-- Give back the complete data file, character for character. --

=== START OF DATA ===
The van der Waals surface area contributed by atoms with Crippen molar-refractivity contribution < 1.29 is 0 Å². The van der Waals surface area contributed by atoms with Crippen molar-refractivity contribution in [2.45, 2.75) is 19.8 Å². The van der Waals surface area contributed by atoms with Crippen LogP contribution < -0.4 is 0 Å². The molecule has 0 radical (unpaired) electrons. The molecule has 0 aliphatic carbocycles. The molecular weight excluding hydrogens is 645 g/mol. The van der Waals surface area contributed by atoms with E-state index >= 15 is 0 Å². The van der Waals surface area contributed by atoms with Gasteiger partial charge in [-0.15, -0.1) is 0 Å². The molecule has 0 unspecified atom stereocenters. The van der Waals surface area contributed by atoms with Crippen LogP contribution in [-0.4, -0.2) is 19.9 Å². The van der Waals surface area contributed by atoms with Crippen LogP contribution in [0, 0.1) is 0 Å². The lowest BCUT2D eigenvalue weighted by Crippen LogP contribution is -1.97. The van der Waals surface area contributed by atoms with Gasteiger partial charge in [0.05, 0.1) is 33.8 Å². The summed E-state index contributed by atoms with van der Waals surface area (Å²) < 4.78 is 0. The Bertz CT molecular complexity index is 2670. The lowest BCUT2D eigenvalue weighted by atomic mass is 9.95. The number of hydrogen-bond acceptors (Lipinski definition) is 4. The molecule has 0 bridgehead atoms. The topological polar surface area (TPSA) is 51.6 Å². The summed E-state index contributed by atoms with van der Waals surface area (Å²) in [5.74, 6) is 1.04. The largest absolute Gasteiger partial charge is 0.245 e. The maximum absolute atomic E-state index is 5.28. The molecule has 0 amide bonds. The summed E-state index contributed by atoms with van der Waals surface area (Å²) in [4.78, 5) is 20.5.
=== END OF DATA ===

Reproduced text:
The van der Waals surface area contributed by atoms with Crippen molar-refractivity contribution < 1.29 is 0 Å². The van der Waals surface area contributed by atoms with Crippen molar-refractivity contribution in [2.45, 2.75) is 19.8 Å². The van der Waals surface area contributed by atoms with Crippen LogP contribution < -0.4 is 0 Å². The molecule has 0 radical (unpaired) electrons. The molecule has 0 aliphatic carbocycles. The molecular weight excluding hydrogens is 645 g/mol. The van der Waals surface area contributed by atoms with E-state index >= 15 is 0 Å². The van der Waals surface area contributed by atoms with Gasteiger partial charge in [-0.15, -0.1) is 0 Å². The molecule has 0 unspecified atom stereocenters. The van der Waals surface area contributed by atoms with Crippen LogP contribution in [-0.4, -0.2) is 19.9 Å². The van der Waals surface area contributed by atoms with Crippen LogP contribution in [0, 0.1) is 0 Å². The lowest BCUT2D eigenvalue weighted by Crippen LogP contribution is -1.97. The van der Waals surface area contributed by atoms with Gasteiger partial charge in [0.05, 0.1) is 33.8 Å². The summed E-state index contributed by atoms with van der Waals surface area (Å²) < 4.78 is 0. The Bertz CT molecular complexity index is 2670. The lowest BCUT2D eigenvalue weighted by atomic mass is 9.95. The number of hydrogen-bond acceptors (Lipinski definition) is 4. The molecule has 0 bridgehead atoms. The topological polar surface area (TPSA) is 51.6 Å². The summed E-state index contributed by atoms with van der Waals surface area (Å²) in [5.74, 6) is 1.04. The largest absolute Gasteiger partial charge is 0.245 e. The maximum absolute atomic E-state index is 5.28. The molecule has 0 amide bonds. The summed E-state index contributed by atoms with van der Waals surface area (Å²) in [4.78, 5) is 20.5.